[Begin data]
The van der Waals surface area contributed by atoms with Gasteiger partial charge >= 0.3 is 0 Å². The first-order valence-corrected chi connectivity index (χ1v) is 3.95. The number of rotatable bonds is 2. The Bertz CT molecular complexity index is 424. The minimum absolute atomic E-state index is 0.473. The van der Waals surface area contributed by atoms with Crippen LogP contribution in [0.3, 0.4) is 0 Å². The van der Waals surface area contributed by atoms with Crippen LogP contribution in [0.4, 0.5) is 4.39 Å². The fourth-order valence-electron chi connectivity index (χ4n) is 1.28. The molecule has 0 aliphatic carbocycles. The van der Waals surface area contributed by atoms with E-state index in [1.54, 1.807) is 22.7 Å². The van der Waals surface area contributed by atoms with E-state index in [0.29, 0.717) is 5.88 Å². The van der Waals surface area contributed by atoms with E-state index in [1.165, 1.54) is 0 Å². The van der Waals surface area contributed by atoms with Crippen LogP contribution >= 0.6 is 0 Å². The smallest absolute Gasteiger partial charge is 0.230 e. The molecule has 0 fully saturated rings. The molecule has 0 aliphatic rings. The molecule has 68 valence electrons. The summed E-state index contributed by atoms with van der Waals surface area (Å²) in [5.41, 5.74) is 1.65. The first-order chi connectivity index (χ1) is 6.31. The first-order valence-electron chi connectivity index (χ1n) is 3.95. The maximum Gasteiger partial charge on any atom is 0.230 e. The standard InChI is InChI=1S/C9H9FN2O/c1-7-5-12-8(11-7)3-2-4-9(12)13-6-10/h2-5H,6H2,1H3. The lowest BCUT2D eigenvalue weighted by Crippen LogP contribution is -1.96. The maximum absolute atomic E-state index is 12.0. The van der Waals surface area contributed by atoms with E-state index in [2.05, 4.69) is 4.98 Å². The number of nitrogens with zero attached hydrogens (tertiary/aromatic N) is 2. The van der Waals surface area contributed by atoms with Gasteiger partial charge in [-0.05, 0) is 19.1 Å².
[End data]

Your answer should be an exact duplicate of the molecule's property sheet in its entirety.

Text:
The van der Waals surface area contributed by atoms with Gasteiger partial charge >= 0.3 is 0 Å². The first-order valence-corrected chi connectivity index (χ1v) is 3.95. The number of rotatable bonds is 2. The Bertz CT molecular complexity index is 424. The minimum absolute atomic E-state index is 0.473. The van der Waals surface area contributed by atoms with Crippen LogP contribution in [0.3, 0.4) is 0 Å². The van der Waals surface area contributed by atoms with Crippen LogP contribution in [0.4, 0.5) is 4.39 Å². The fourth-order valence-electron chi connectivity index (χ4n) is 1.28. The molecule has 0 aliphatic carbocycles. The van der Waals surface area contributed by atoms with E-state index in [1.54, 1.807) is 22.7 Å². The van der Waals surface area contributed by atoms with E-state index in [0.29, 0.717) is 5.88 Å². The van der Waals surface area contributed by atoms with E-state index in [1.165, 1.54) is 0 Å². The van der Waals surface area contributed by atoms with Crippen LogP contribution >= 0.6 is 0 Å². The smallest absolute Gasteiger partial charge is 0.230 e. The molecule has 0 fully saturated rings. The molecule has 0 aliphatic rings. The molecule has 68 valence electrons. The summed E-state index contributed by atoms with van der Waals surface area (Å²) in [5.41, 5.74) is 1.65. The first-order chi connectivity index (χ1) is 6.31. The first-order valence-electron chi connectivity index (χ1n) is 3.95. The maximum Gasteiger partial charge on any atom is 0.230 e. The standard InChI is InChI=1S/C9H9FN2O/c1-7-5-12-8(11-7)3-2-4-9(12)13-6-10/h2-5H,6H2,1H3. The lowest BCUT2D eigenvalue weighted by Crippen LogP contribution is -1.96. The maximum absolute atomic E-state index is 12.0. The van der Waals surface area contributed by atoms with E-state index in [2.05, 4.69) is 4.98 Å². The number of nitrogens with zero attached hydrogens (tertiary/aromatic N) is 2. The van der Waals surface area contributed by atoms with Gasteiger partial charge in [-0.05, 0) is 19.1 Å².